So, hypothetically, would that mean deliberately going down, in the way Michael Owen did against Argentina in 1998, if he felt the merest contact in the penalty area? It sounded like that was what he was getting at. And we all know Luis Suárez would. “Within the rules of the game, I’ll do anything, just like every Uruguayan player will,” Sturridge reiterated. “They want to go through. We want to go through. I will stay on my feet. I will never dive on purpose. I’m not going to do a handball to stop a goal going in, because it’s not in my nature. We’re an honest country and we go about our business in an honest way. We don’t like to break the rules. We don’t like to cheat to win. We want to play in an honest way. But I will do absolutely anything.”
The only subject Sturridge really did not want to discuss was Suárez, which will possibly enhance the theory – and there are people at Liverpool who will acknowledge it more as a fact, than theory – that the two are not close, despite their phenomenal success as the outstanding strike partnership in the Premier League.
For the past few weeks, the other Liverpool players in England’s squad have talked about exchanging texts with Suárez before the tournament began, including various injury updates from the Uruguayan. Not Sturridge. “It doesn’t happen at home, so it wouldn’t happen when I’m here,” makes quite a revealing line.
At Liverpool, the two strikers accumulated 52 league goals last season. Yet Sturridge swerves at least half a dozen routine questions about Suárez before it reaches the point when he is asked whether this is another of the FA’s guidelines. “He’s a world-class player, but we’re facing Uruguay, not just Luis,” he explains. “They also have Cavani, Forlán, who’s a legend in Uruguay, and other players who are very technically gifted. We’re worrying about them as a team. If they’d won their last game against Costa Rica there wouldn’t have been such an obsession about Luis being fit. But they lost, so people are saying: ‘Oh, Luis wasn’t playing, that’s the reason.’ Maybe if he had played, they would still have lost.”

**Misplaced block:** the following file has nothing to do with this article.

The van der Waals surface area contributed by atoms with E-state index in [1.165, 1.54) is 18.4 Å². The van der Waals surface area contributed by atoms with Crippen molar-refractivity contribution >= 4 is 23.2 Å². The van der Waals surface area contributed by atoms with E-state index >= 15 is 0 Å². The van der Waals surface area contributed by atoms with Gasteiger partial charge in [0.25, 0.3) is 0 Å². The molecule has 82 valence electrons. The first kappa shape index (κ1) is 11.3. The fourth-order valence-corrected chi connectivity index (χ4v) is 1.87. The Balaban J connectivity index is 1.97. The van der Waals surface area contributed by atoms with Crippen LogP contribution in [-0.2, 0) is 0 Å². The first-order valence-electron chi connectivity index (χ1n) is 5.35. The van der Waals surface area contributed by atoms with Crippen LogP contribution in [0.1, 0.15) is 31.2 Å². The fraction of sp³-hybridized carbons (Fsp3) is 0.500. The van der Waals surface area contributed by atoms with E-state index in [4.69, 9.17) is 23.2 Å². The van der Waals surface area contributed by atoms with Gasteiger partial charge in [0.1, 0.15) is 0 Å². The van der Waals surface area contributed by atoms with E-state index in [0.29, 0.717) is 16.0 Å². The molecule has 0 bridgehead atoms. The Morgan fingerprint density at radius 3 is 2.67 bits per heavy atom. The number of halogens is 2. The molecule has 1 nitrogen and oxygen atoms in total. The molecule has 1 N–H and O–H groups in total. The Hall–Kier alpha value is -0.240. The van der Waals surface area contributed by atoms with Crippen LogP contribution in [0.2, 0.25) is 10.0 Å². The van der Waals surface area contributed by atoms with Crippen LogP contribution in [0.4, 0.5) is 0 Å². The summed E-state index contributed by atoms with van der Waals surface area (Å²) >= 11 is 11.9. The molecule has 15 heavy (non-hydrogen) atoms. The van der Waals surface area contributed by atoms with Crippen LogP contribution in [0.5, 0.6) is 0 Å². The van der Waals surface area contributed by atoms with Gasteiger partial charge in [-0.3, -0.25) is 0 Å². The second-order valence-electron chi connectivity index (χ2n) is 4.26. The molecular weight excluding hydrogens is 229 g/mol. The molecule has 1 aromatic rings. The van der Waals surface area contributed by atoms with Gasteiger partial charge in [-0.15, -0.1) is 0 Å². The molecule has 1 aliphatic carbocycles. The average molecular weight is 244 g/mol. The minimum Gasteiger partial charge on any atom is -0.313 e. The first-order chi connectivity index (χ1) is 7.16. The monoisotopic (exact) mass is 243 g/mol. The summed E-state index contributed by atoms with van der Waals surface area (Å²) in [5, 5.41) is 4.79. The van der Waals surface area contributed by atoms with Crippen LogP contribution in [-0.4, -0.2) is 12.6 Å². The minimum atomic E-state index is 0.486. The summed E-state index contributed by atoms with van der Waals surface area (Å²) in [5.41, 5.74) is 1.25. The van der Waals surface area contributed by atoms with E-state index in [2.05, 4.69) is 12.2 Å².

He is more expansive when it comes to some of the players who have excelled so far in this tournament. “I’m surprised how open it’s been. It’s a great World Cup, with so many goals and chances. I enjoyed watching the Holland-Spain game. I love Robben as a footballer, he’s the one who’s excited me the most. Show Robben on his left foot, he’ll go on his right foot down the line. It’s that unpredictability. These days the best players – Luis, Neymar, Messi, Robben – are so unpredictable.”
Sitting directly to his left, Welbeck has just been informed that Rio Ferdinand, his former team-mate at Manchester United, commented during the Italy game that he needed to take more risks. Sturridge believes his friend can be unfairly singled out sometimes. “I’ve grown up with Welbz and I think he’s unbelievably talented. He doesn’t get the credit he deserves. We’ve been in similar situations, both wanting to play centrally but being on the wing. Mentally, it plays with you sometimes. You’re not clear-minded about how to perform.”
The difference is that Sturridge has shown he is too good to be put out wide. “I was watching Thierry Henry on television the other day and he told the story about something Nicolas Anelka had said to him, that you have to hit the target, make the keeper do his job.” That, he says, is where England must improve against Uruguay. “It’s just a little thing, but so true.”